2020 drug price increases unlikely to change policy

https://www.politico.com/newsletters/prescription-pulse/2020/01/07/2020-drug-price-increases-unlikely-to-change-policy-488001

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— 2020 drug price increases unlikely to catalyze cost-cutting action, say experts.

 Both House Speaker Nancy Pelosi and Republican Sen. Chuck Grassley cited the initial wave of drug price hikes as examples of why their respective bills tackling the cost of pharmaceuticals should move forward. But when Prescription PULSE spoke with a half dozen experts tracking the industry, not one believed the hikes — which averaged around 5 percent across more than 470 drugs — would sway Congress or the administration to drug pricing reform.

“The increases are a persistent reminder that Congress and the administration have done nothing to reduce drug prices. But the increases also happen so regularly that it’s probably unrealistic to think they’ll spur any action this time around,” said Rob Smith, who tracks the political and policy outlook of the drug industry for Capital Alpha Partners.

“I don’t necessarily think the increases themselves improve or diminish the odds of material drug pricing legislation getting across the finish line,” said John Leppard of Washington Analysis.

Of the 471 drugs whose prices have increased, 466 were brand-name medicines, according to GoodRx, which tracks where consumers can get lower-priced medicines. GoodRx doesn’t track doctor-administered drugs so there were likely other increases not captured by their analysis. Other companies are expected to announce price increases as the month goes on.

Despite the focus on drug costs, companies are continuing their habit of regularly raising the prices, often multiple times a year, said Anna Kaltenboeck, a program director and senior health economist at Memorial Sloan Kettering Cancer Center. “This is the starting volley for the year so to speak,” she said.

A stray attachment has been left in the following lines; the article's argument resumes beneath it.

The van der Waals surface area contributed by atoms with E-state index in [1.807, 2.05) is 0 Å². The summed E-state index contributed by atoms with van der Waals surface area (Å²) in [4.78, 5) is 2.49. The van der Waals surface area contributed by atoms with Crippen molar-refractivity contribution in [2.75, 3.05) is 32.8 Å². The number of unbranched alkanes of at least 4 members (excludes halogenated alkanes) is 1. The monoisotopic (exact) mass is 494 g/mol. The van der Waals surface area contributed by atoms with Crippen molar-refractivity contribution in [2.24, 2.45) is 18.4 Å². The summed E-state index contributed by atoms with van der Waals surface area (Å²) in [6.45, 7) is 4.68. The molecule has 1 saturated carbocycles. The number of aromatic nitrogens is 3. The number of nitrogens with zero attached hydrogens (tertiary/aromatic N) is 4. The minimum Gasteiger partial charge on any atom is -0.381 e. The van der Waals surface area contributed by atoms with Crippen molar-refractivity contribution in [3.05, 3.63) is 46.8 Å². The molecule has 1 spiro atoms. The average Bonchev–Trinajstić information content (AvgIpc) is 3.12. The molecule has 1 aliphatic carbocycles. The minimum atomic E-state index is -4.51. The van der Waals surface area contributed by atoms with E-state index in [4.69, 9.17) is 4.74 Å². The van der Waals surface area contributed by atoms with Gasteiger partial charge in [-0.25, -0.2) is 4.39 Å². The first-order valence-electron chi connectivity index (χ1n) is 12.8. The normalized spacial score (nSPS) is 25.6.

CVS long-term care pharmacy sued by DOJ over fraudulent prescribing practices

https://www.healthcaredive.com/news/cvs-long-term-pharmacy-sued-by-doj-over-fraudulent-prescribing-practices/569268/

Dive Brief:

  • CVS Health and its Omnicare business are being sued by the Department of Justice over alleged fraudulent billing of Medicare and other government programs for outdated prescriptions for elderly and disabled people.
  • The DOJ suit, filed Tuesday in New York, joins whistleblower ligitation accusing Omnicare of billing federal healthcare programs for hundreds of thousands of drugs based on out-of-date prescriptions for individuals in assisted living facilities, group homes, independent living communities and other long-term care facilities between 2010 and 2018. The lawsuit seeks civil penalties and other damages.
  • “We do not believe there is merit to these claims and we intend to vigorously defend the matter in court,” CVS spokesperson Joe Goode told Healthcare Dive. “We are confident that Omnicare’s dispensing practices will be found to be consistent with state requirements and industry-accepted practices.”

Dive Insight:

The suit alleges Omnicare, the nation’s largest long-term care pharmacy, kept dispensing antipsychotics, anticonvulsants, antidepressants and other drugs based off invalid prescriptions for months, and sometimes years, without obtaining fresh scripts from patients’ doctors.

Managers at the long-term care business allegedly ignored prescription refill limitations and expiration dates and forced staff to fill prescriptions quickly, pressuring some facilities to process and dispense thousands of orders daily. When prescriptions expired, Omnicare “rolled over” the scripts, assigning them a new number, allowing the pharmacy to dispense the drug indefinitely without need for doctor involvement.